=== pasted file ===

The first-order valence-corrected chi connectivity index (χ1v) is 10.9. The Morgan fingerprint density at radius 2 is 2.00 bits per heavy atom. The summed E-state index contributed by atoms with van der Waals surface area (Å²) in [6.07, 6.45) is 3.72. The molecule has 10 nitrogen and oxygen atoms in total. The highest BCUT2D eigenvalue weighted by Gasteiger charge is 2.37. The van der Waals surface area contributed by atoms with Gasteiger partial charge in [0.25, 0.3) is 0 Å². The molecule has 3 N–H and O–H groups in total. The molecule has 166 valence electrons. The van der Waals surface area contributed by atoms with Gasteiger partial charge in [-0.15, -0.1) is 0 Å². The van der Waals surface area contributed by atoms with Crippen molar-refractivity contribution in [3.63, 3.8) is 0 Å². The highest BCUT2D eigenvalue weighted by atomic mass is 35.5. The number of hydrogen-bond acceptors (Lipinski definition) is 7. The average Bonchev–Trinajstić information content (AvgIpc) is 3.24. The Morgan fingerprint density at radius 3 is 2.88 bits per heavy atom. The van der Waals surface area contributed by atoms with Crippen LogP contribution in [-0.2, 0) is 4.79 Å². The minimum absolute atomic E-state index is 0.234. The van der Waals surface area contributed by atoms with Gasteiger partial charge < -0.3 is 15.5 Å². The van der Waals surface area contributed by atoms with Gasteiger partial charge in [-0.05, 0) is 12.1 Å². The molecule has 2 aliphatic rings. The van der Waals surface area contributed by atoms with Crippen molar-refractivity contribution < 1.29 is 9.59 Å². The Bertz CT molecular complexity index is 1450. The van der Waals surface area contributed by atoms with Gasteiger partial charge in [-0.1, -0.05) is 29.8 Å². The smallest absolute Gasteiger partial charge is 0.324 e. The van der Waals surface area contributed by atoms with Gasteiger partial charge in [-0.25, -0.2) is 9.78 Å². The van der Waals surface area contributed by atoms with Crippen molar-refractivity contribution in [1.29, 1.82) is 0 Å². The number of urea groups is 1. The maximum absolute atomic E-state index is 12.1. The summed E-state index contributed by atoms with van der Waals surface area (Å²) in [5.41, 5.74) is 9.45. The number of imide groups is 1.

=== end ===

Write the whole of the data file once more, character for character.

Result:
The first-order valence-corrected chi connectivity index (χ1v) is 10.9. The Morgan fingerprint density at radius 2 is 2.00 bits per heavy atom. The summed E-state index contributed by atoms with van der Waals surface area (Å²) in [6.07, 6.45) is 3.72. The molecule has 10 nitrogen and oxygen atoms in total. The highest BCUT2D eigenvalue weighted by Gasteiger charge is 2.37. The van der Waals surface area contributed by atoms with Gasteiger partial charge in [0.25, 0.3) is 0 Å². The molecule has 3 N–H and O–H groups in total. The molecule has 166 valence electrons. The van der Waals surface area contributed by atoms with Gasteiger partial charge in [-0.15, -0.1) is 0 Å². The van der Waals surface area contributed by atoms with Crippen molar-refractivity contribution in [3.63, 3.8) is 0 Å². The highest BCUT2D eigenvalue weighted by atomic mass is 35.5. The number of hydrogen-bond acceptors (Lipinski definition) is 7. The average Bonchev–Trinajstić information content (AvgIpc) is 3.24. The Morgan fingerprint density at radius 3 is 2.88 bits per heavy atom. The van der Waals surface area contributed by atoms with Crippen LogP contribution in [-0.2, 0) is 4.79 Å². The minimum absolute atomic E-state index is 0.234. The van der Waals surface area contributed by atoms with Gasteiger partial charge < -0.3 is 15.5 Å². The van der Waals surface area contributed by atoms with Gasteiger partial charge in [-0.05, 0) is 12.1 Å². The molecule has 2 aliphatic rings. The van der Waals surface area contributed by atoms with Crippen molar-refractivity contribution < 1.29 is 9.59 Å². The Bertz CT molecular complexity index is 1450. The van der Waals surface area contributed by atoms with Gasteiger partial charge in [-0.1, -0.05) is 29.8 Å². The smallest absolute Gasteiger partial charge is 0.324 e. The van der Waals surface area contributed by atoms with Gasteiger partial charge in [-0.25, -0.2) is 9.78 Å². The van der Waals surface area contributed by atoms with Crippen molar-refractivity contribution in [1.29, 1.82) is 0 Å². The number of urea groups is 1. The maximum absolute atomic E-state index is 12.1. The summed E-state index contributed by atoms with van der Waals surface area (Å²) in [5.41, 5.74) is 9.45. The number of imide groups is 1.